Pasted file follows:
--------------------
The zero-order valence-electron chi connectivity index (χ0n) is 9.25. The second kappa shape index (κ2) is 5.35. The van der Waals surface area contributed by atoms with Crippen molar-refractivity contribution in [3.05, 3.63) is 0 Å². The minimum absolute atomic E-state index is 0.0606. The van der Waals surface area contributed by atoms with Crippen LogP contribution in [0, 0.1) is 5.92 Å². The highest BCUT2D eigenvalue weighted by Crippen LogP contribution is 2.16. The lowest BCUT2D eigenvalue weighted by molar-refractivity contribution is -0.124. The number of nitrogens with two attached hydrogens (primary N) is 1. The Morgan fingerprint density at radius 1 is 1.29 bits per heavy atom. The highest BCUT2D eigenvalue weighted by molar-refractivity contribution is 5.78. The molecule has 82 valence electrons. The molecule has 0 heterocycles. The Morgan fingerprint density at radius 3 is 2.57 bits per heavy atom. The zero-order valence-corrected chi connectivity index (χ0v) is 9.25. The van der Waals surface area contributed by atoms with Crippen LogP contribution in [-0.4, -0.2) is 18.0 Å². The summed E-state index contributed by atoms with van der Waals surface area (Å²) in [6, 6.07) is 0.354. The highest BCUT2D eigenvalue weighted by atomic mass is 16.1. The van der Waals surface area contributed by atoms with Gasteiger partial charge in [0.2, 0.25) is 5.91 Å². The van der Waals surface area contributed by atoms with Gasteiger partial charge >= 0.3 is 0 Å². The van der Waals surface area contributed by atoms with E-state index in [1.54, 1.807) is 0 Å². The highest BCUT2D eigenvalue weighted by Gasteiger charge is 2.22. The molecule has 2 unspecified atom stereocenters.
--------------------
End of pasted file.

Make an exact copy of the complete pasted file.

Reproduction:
The zero-order valence-electron chi connectivity index (χ0n) is 9.25. The second kappa shape index (κ2) is 5.35. The van der Waals surface area contributed by atoms with Crippen molar-refractivity contribution in [3.05, 3.63) is 0 Å². The minimum absolute atomic E-state index is 0.0606. The van der Waals surface area contributed by atoms with Crippen LogP contribution in [0, 0.1) is 5.92 Å². The highest BCUT2D eigenvalue weighted by Crippen LogP contribution is 2.16. The lowest BCUT2D eigenvalue weighted by molar-refractivity contribution is -0.124. The number of nitrogens with two attached hydrogens (primary N) is 1. The Morgan fingerprint density at radius 1 is 1.29 bits per heavy atom. The highest BCUT2D eigenvalue weighted by molar-refractivity contribution is 5.78. The molecule has 82 valence electrons. The molecule has 0 heterocycles. The Morgan fingerprint density at radius 3 is 2.57 bits per heavy atom. The zero-order valence-corrected chi connectivity index (χ0v) is 9.25. The van der Waals surface area contributed by atoms with Crippen LogP contribution in [-0.4, -0.2) is 18.0 Å². The summed E-state index contributed by atoms with van der Waals surface area (Å²) in [6, 6.07) is 0.354. The highest BCUT2D eigenvalue weighted by atomic mass is 16.1. The van der Waals surface area contributed by atoms with Gasteiger partial charge in [0.2, 0.25) is 5.91 Å². The van der Waals surface area contributed by atoms with Gasteiger partial charge >= 0.3 is 0 Å². The van der Waals surface area contributed by atoms with E-state index in [1.54, 1.807) is 0 Å². The highest BCUT2D eigenvalue weighted by Gasteiger charge is 2.22. The molecule has 2 unspecified atom stereocenters.